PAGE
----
# Drawing Fourier expansion using pgfplots

I need to plot the case with M = 16: Unfortunately, the way I'm doing it seems completely wrong:

\documentclass{article}
\usepackage{tikz}
\usepackage{pgfplots}

\begin{document}
\begin{figure}[h] \label{fig:csm:graph}
\centering
\begin{tikzpicture}
\begin{axis}[axis lines = middle, xlabel = $d - z$, ylabel = $I$]
\def\sum{0}
\pgfplotsinvokeforeach{1, 2,..., 16}{
\def\ck{pi * (2 * #1 - 1)}
\xdef\sum{\sum + (1 / \ck) * sin(\ck * x)}
}
\xdef\sum{2 * \sum + 0.5}
\addplot[domain = -0.5:1, red] (x, {\sum});
\end{axis}
\end{tikzpicture}
\end{figure}
\end{document}


Any help would be much appreciated.

• Welcome to TeX.SX! Please help us to help you and add a minimal working example (MWE) that illustrates your problem. It will be much easier for us to reproduce your situation and find out what the issue is when we see compilable code, starting with \documentclass{...} and ending with \end{document}.
– user31729
Apr 24, 2015 at 17:51
• Avoid using \sum or you'll not be able to use the symbol in math formulas. Substitute with \SUM or anything else. Apr 24, 2015 at 18:08
• I am no tikz expert, but I wonder if the calculation in the loop is actually updating the \sum (by the way, \sum is LaTeX macro 'reserved' for other purposes) -- just checked. It does no calculation of course!
– user31729
Apr 24, 2015 at 18:08
• sin expects its argument in degrees, so you have to use sin(deg(\ck * x)) and also to increase the number of samples. Apr 24, 2015 at 18:12
• I think, this could be achieved better by using an external calculation and storing the relevant fourier expansion data to a file, reading it with pgfplotstable
– user31729
Apr 24, 2015 at 18:14

For more complicated math, LaTeX is not the proper tool. Using a computer algebra system called Sage, running through a (free) Sagemath Cloud account you can quickly get your plots.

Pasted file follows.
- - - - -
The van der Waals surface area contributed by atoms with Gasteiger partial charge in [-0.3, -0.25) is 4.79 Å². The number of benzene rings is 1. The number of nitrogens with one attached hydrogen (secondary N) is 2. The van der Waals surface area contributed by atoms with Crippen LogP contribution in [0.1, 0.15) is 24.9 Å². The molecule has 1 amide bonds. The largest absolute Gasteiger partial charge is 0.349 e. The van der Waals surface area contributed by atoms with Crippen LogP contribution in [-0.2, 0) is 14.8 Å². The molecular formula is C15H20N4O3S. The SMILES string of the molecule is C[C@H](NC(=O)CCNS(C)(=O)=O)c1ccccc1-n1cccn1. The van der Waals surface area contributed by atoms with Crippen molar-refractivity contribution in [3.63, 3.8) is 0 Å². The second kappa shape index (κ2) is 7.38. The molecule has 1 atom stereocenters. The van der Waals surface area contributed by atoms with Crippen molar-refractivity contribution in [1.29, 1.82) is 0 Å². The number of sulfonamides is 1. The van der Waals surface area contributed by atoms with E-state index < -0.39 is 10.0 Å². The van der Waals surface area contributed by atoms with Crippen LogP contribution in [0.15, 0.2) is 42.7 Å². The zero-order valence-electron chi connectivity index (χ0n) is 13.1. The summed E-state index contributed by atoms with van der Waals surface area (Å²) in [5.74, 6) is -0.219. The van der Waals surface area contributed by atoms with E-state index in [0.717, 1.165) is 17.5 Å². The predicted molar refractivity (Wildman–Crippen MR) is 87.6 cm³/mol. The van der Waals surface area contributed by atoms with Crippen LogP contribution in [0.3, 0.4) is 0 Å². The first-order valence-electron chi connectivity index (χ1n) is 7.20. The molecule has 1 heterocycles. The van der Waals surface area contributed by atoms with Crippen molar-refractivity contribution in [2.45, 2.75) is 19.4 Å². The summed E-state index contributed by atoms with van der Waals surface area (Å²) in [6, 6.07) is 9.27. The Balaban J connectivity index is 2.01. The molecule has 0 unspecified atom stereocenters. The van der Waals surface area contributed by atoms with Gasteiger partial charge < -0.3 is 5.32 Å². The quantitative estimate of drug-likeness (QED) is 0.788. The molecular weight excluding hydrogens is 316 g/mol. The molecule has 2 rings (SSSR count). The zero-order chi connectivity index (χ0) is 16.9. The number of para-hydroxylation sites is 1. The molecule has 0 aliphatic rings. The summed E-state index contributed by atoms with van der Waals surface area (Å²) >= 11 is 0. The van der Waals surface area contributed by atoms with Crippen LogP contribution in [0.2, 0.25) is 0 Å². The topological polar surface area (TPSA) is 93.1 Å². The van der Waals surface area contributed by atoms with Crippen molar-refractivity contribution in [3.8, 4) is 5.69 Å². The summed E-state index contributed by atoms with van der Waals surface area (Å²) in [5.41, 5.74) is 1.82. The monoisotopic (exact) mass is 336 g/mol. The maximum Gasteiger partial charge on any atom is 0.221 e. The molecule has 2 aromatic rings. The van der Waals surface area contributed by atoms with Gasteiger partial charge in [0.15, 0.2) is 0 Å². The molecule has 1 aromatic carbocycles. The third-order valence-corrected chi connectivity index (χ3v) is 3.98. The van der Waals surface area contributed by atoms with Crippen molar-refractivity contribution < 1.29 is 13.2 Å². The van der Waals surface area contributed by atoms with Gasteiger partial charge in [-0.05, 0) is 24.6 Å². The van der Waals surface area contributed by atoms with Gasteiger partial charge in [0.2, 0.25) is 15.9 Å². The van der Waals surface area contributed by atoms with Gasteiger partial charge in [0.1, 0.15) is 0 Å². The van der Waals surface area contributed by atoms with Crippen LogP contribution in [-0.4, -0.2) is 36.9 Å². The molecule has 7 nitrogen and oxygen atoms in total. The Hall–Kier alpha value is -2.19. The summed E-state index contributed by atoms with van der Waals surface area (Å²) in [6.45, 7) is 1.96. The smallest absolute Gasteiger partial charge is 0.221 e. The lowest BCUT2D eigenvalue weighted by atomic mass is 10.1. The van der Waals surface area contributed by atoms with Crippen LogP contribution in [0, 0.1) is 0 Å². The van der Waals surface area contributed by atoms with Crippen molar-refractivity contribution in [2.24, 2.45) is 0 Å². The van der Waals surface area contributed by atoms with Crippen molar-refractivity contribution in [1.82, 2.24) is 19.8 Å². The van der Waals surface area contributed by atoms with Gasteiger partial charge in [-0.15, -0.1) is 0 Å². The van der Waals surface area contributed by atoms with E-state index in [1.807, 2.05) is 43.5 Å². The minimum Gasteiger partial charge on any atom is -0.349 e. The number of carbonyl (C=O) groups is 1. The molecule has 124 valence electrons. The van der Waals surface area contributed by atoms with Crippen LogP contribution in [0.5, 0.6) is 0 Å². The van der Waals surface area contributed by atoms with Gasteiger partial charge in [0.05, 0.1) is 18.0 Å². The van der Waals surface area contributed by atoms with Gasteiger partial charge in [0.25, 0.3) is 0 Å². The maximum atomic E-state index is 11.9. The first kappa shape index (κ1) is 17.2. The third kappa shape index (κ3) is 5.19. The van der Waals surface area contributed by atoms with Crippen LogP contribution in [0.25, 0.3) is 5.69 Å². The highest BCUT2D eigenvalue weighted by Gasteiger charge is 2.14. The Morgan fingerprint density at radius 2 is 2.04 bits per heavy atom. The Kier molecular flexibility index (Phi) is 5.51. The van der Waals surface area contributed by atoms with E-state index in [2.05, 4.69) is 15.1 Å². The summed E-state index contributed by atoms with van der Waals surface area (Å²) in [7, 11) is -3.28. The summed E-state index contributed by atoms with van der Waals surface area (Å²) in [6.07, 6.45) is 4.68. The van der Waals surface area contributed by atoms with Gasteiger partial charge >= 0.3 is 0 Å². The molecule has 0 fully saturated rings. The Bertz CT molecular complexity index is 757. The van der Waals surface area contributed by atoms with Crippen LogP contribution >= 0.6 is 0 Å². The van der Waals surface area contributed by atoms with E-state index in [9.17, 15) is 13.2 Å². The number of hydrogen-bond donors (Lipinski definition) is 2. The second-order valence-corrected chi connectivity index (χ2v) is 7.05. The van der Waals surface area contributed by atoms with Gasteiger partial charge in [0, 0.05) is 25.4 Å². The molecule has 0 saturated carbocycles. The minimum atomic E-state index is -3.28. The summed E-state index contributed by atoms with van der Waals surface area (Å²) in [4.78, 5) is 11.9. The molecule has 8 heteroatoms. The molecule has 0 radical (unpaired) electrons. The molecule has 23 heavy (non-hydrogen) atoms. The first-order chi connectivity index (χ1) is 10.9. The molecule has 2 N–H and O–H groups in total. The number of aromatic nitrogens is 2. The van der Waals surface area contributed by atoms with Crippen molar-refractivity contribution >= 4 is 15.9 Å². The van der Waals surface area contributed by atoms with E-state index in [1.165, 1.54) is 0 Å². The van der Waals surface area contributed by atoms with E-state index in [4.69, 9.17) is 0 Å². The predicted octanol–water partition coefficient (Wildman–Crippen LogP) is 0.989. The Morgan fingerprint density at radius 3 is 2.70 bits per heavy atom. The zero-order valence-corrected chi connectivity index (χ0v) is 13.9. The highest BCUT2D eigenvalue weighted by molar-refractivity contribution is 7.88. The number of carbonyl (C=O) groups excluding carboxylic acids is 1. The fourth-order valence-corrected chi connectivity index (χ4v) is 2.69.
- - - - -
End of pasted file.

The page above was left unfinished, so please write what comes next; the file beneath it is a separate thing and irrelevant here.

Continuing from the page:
\documentclass{article}
\usepackage{sagetex}
\usepackage[usenames,dvipsnames]{xcolor}
\usepackage{pgfplots}
\begin{document}
\begin{sagesilent}
t = var('t')
x = var('x')
f1 = lambda t: 1
f2 = lambda t: 0
f = Piecewise([[(-1,0),f1],[(0,1),f2]])
Fourier=f.plot_fourier_series_partial_sum(32,1,-.5,.5)
############################
LowerY = -.2
UpperY = 1.2
LowerX = -.5
UpperX = .5
step = .005
g =.5
for i in range(1,17):
g += -2*(1/(pi*(2*i-1)))*sin((pi*(2*i-1))*x)
x_coords = [t for t in srange(LowerX,UpperX,step)]
y_coords = [g(t).n(digits=6) for t in srange(LowerX,UpperX,step)]

output = r""
output += r"\begin{tikzpicture}[scale=.7]"
output += r"\begin{axis}[xmin=%f,xmax=%f,ymin= %f,ymax=%f]"% (LowerX,UpperX,LowerY, UpperY)
output += r"\addplot[thin, blue, unbounded coords=jump] coordinates {"
for i in range(0,len(x_coords)-1):
if (y_coords[i])<LowerY or (y_coords[i])>UpperY:
output += r"(%f , inf) "%(x_coords[i])
else:
output += r"(%f , %f) "%(x_coords[i],y_coords[i])
output += r"};"
output += r"\end{axis}"
output += r"\end{tikzpicture}"
\end{sagesilent}
\begin{center}
\sagestr{output}
\end{center}
\begin{center}
\sageplot[width=6cm]{plot(Fourier, (x, -.5, .5),ymin=-.2,   ymax=1.2,detect_poles=True)}
\end{center}
\end{document}


Resulting in this output: Using Sage, you have to tell it the function you're approximating (in your case the piece-wise function of 1 and 0) and Sage takes care of the rest-- that's the second picture plotted (using the code above the #'s). Using pgfplots you have to build the function (which is what most of the code below the #'s is doing). Python doesn't execute the last number, hence the loop really goes to 16, not 17.